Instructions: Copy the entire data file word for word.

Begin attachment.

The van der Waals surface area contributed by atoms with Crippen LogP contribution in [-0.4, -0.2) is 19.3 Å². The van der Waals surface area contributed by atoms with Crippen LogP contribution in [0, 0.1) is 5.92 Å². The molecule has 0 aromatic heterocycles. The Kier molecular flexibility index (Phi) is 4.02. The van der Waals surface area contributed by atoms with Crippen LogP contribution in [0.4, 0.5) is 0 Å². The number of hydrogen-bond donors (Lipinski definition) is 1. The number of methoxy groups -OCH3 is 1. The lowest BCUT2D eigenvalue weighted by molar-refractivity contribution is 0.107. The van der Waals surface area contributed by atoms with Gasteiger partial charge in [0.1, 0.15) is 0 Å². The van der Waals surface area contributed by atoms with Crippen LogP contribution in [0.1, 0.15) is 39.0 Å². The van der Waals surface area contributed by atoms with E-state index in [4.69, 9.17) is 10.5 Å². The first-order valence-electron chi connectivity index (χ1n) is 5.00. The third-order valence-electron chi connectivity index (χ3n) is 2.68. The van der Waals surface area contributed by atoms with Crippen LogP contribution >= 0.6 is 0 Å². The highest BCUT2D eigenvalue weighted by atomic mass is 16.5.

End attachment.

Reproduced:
The van der Waals surface area contributed by atoms with Crippen LogP contribution in [-0.4, -0.2) is 19.3 Å². The van der Waals surface area contributed by atoms with Crippen LogP contribution in [0, 0.1) is 5.92 Å². The molecule has 0 aromatic heterocycles. The Kier molecular flexibility index (Phi) is 4.02. The van der Waals surface area contributed by atoms with Crippen LogP contribution in [0.4, 0.5) is 0 Å². The number of hydrogen-bond donors (Lipinski definition) is 1. The number of methoxy groups -OCH3 is 1. The lowest BCUT2D eigenvalue weighted by molar-refractivity contribution is 0.107. The van der Waals surface area contributed by atoms with Gasteiger partial charge in [0.1, 0.15) is 0 Å². The van der Waals surface area contributed by atoms with Crippen LogP contribution in [0.1, 0.15) is 39.0 Å². The van der Waals surface area contributed by atoms with E-state index in [4.69, 9.17) is 10.5 Å². The first-order valence-electron chi connectivity index (χ1n) is 5.00. The third-order valence-electron chi connectivity index (χ3n) is 2.68. The van der Waals surface area contributed by atoms with Crippen LogP contribution >= 0.6 is 0 Å². The highest BCUT2D eigenvalue weighted by atomic mass is 16.5.